Jesus died because he lost on both counts.
- From a spiritual point of view his death shows that he failed God and the true system
- From a human point of view his death shows that he failed to work the political system
In the resurrection, however, Jesus upends both narratives. In the resurrection Jesus begins a new narrative, one of sacrifices fulfilled and stories birthing new larger stories. What was perceived by others as the failure of Jesus becomes the failure of those paths to bring life. Rain comes by grace, not the mechanics of a ritual system and the promise of life is a sufficient to the temporary losses we suffer on the way. Jesus’ death is the answer to the puzzle of the Jewish exile and Jesus’ death is the answer to the puzzle of our own deaths.
Jesus Fulfills Yeast and Honey and We Become the Salt
Paul picks up this theme in one of his sermons recorded in the book of Acts.
Acts 13:32–37 (NIV)
32 “We tell you the good news: What God promised our ancestors 33 he has fulfilled for us, their children, by raising up Jesus. As it is written in the second Psalm: “ ‘You are my son; today I have become your father.’ 34 God raised him from the dead so that he will never be subject to decay. As God has said, “ ‘I will give you the holy and sure blessings promised to David.’ 35 So it is also stated elsewhere: “ ‘You will not let your holy one see decay.’ 36 “Now when David had served God’s purpose in his own generation, he fell asleep; he was buried with his ancestors and his body decayed. 37 But the one whom God raised from the dead did not see decay.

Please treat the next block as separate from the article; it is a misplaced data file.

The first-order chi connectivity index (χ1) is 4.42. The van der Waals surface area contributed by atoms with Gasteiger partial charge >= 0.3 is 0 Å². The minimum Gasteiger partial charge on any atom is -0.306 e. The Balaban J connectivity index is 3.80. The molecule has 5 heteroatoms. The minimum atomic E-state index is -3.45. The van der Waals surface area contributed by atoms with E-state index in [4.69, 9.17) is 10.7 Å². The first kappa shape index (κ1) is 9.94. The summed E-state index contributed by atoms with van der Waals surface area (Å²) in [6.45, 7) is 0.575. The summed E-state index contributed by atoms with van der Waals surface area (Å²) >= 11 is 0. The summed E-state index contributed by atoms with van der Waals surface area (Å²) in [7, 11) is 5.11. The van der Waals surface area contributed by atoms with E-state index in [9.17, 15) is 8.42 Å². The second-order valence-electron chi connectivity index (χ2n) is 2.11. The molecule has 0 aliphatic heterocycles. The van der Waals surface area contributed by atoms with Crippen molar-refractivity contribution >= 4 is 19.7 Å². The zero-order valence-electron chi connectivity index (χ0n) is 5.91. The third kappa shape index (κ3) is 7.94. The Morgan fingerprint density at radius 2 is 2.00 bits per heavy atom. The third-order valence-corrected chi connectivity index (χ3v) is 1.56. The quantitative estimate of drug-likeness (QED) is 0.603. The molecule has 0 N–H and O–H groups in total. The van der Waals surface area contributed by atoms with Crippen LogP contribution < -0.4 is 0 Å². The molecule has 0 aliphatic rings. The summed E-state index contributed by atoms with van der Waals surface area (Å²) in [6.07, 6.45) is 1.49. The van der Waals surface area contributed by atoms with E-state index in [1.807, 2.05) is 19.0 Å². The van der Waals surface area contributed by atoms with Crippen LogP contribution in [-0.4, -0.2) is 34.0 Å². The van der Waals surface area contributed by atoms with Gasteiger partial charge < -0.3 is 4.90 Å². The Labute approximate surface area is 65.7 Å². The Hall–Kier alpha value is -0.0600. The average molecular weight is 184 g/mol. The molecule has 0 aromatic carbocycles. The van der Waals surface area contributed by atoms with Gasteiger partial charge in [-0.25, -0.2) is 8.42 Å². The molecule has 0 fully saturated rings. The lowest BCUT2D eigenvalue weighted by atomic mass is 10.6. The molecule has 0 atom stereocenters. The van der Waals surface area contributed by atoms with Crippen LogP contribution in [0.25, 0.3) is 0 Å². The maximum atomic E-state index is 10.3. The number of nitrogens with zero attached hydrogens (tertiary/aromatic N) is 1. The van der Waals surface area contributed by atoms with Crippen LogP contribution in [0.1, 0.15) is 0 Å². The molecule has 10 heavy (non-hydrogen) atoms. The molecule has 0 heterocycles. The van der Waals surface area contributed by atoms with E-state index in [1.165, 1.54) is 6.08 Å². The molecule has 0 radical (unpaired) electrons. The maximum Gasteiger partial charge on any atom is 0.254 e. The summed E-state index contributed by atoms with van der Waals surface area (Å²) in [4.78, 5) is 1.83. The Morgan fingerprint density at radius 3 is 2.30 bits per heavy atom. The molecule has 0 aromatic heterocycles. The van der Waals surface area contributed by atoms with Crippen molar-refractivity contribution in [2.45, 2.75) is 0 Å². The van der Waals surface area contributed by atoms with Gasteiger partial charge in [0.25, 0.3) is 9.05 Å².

Misery: Well Then How Does Jesus Work?
When we approach with the question of how to work him we fall back into trying to turn him into a system.
All along the message of the Old Testament was “you can’t make it rain”.
Now we stand with the moderns in building water systems. Building water systems is part of the gardening mandate from the garden.